Use Pktgen-DPDK to send traffic between two Openstack VMs

As part of my new OpenShift-flavoured responsibilities, I’ve been trying to get DPDK-based applications running successfully on OpenShift-on-OpenStack. A pre-requisite step to this was getting DPDK configured on the host. With this done, I figured I’d investigate using an actual DPDK application in the guests. I’d done this before, though it’s been a while, and I did eventually get there. There were a few wrong turns along the way though, so I’ve documented the steps I finally settled on here in case they’re helpful to anyone else.

Cloud configuration

We’re going to be using OpenStack to provision our guests, so we obviously need an OpenStack cloud to point to. Given that we’re using DPDK in the guests, we also need to ensure that OVS-DPDK is used on the host(s). You can use a pre-existing cloud if you’re sure it provides the latter, but I decided to use dev-install along with a modified version of the sample OVS-DPDK configuration file to install a small, TripleO Standalone-based OpenStack deployment on a borrowed server.

Once you have you cloud selected, you need to ensure you have appropriate networks and an appropriate image and flavor. dev-install provides most of these for you, but can create them manually using the below commands.

First, the image. We’re going to use CentOS 8 Stream:

[[email protected]]$ wget https://cloud.centos.org/centos/8-stream/x86_64/images/CentOS-Stream-GenericCloud-8-20210210.0.x86_64.qcow2
[[email protected]]$ openstack image create \
    --disk-format qcow2 \
    --public \
    --file CentOS-Stream-GenericCloud-8-20210210.0.x86_64.qcow2 \
    centos8-stream

Next, the flavor. This is a pretty standard flavor except that we need to use pinned CPUs and enable hugepages:

[[email protected]]$ openstack flavor create \
    --vcpu 4 \
    --ram 8192 \
    --property hw:cpu_policy='dedicated' \
    --property hw:mem_page_size='large' \
    m1.large.nfv

You might also need to create a suitable network. dev-install configures a hostonly provider network. If using another method, you need to create your own provider network. Adding this is an exercise left to the reader. Once done, we need to create a tenant network that we’ll use to configure additional ports. Create this, along with a router:

[[email protected]]$ openstack network create internal_net
[[email protected]]$ openstack subnet create \
    --network internal_net \
    --subnet-range 192.168.200.0/24 \
    internal_subnet
[[email protected]]$ openstack router create router_a
[[email protected]]$ openstack router set --external-gateway hostonly router_a
[[email protected]]$ openstack router add subnet router_a internal_subnet

Finally, you need some way to access the guest. Create and upload a keypair:

[[email protected]]$ ssh-keygen
[[email protected]]$ openstack keypair create --public ~/.ssh/id_rsa.pub my-key

Initial server setup

We’re going to create two servers: guest-tx and guest-rx. These are effectively identical save for the configuration we’ll eventually pass to Pktgen-DPDK. Create the servers:

[[email protected]]$ openstack server create \
    --image centos8-stream \
    --flavor m1.large.nfv \
    --network internal_net \
    --key-name my-key \
    --wait \
    guest-tx
[[email protected]]$ openstack server create \
    --image centos8-stream \
    --flavor m1.large.nfv \
    --network internal_net \
    --key-name my-key \
    --wait \
    guest-rx

Create two floating IPs and attach them to the server so we can SSH into the machine:

[[email protected]]$ tx_fip=$(openstack floating ip create hostonly-dpdk -f value -c name | tr -d '\n')
[[email protected]]$ rx_fip=$(openstack floating ip create hostonly-dpdk -f value -c name | tr -d '\n')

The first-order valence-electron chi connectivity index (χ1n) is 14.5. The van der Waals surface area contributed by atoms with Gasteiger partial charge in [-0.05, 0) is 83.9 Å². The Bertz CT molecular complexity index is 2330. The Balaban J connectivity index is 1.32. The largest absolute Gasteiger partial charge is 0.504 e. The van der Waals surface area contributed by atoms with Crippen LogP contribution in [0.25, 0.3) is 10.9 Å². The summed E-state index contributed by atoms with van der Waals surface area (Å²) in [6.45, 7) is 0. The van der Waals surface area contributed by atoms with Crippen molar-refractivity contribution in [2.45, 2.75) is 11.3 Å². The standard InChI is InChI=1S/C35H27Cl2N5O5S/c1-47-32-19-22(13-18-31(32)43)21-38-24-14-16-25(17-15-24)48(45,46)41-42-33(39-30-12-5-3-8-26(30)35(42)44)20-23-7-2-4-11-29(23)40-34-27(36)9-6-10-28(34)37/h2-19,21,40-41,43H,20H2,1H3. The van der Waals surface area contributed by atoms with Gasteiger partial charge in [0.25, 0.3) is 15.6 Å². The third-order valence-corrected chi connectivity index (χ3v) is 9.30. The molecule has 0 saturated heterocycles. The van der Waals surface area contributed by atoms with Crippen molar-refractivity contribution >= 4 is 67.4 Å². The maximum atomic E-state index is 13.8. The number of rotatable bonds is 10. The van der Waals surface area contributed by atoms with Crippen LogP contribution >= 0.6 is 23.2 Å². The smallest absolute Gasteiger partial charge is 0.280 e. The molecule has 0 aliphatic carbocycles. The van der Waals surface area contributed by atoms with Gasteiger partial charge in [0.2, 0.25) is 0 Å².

[[email protected]]$ openstack server add floating ip guest-tx $tx_fip
[[email protected]]$ openstack server add floating ip guest-rx $rx_fip

You’ll also need to add security groups to enable SSH and potentially ICMP (for ping) access. If you deployed with dev-install like I did, then these will already be present. If you use another mechanism then you can create these security groups like so:

[[email protected]]$ openstack security group create --description allow_ssh allow_ssh
[[email protected]]$ openstack security group rule create --protocol tcp --dst-port 22 allow_ssh
[[email protected]]$ openstack security group create --description allow_ping allow_ping
[[email protected]]$ openstack security group rule create --protocol icmp allow_ping

You can then add these security groups to the servers:

[[email protected]]$ openstack server add security group guest-tx allow_ssh
[[email protected]]$ openstack server add security group guest-tx allow_ping
[[email protected]]$ openstack server add security group guest-rx allow_ssh
[[email protected]]$ openstack server add security group guest-rx allow_ping

You should now be able to SSH into the instances:

[[email protected]]$ openstack server ssh --login centos guest-tx

Attach DPDK interfaces

With the initial server configuration out of the way, we can move onto configuring the interfaces we will use for our DPDK application. It’s necessary to use secondary interfaces since we’re going to be binding these interfaces to the vfio-pci driver. The second we do this, the devices will no longer be usable by the kernel network stack which means, among other things, we cannot use SSH on this interface. With that said, there’s not going to be anything special about these interfaces: every interface attached to the instance will be vhostuser interface. We can confirm this by inspecting the single interface currently attached to the instance:

[[email protected]]$ sudo podman exec -it nova_libvirt virsh dumpxml 14 | xmllint --xpath '/domain/devices/interface' -

This will yield something like the following:

<interface type="vhostuser">
  <mac address="fa:16:3e:97:3d:11"/>
  <source type="unix" path="/var/lib/vhost_sockets/vhub20e827c-4a" mode="server"/>
  <target dev="vhub20e827c-4a "/>
  <model type="virtio"/>
  <driver rx_queue_size="1024" tx_queue_size="1024"/>
  <alias name="net0"/>
  <address type="pci" domain="0x0000" bus="0x00" slot="0x03" function="0x0"/>
</interface>

With that bit out of the way, we can now add our additional network interface to each instance:

[[email protected]]$ openstack port create --network internal_net dpdk-port-tx
[[email protected]]$ openstack port create --network internal_net dpdk-port-rx

We’ll save the IP and MAC addresses for these interfaces: these will be useful later:

[[email protected]]$ tx_dpdk_ip=$(openstack port show -f json dpdk-port-tx | jq -r '.fixed_ips[0].ip_address')
[[email protected]]$ rx_dpdk_ip=$(openstack port show -f json dpdk-port-rx | jq -r '.fixed_ips[0].ip_address')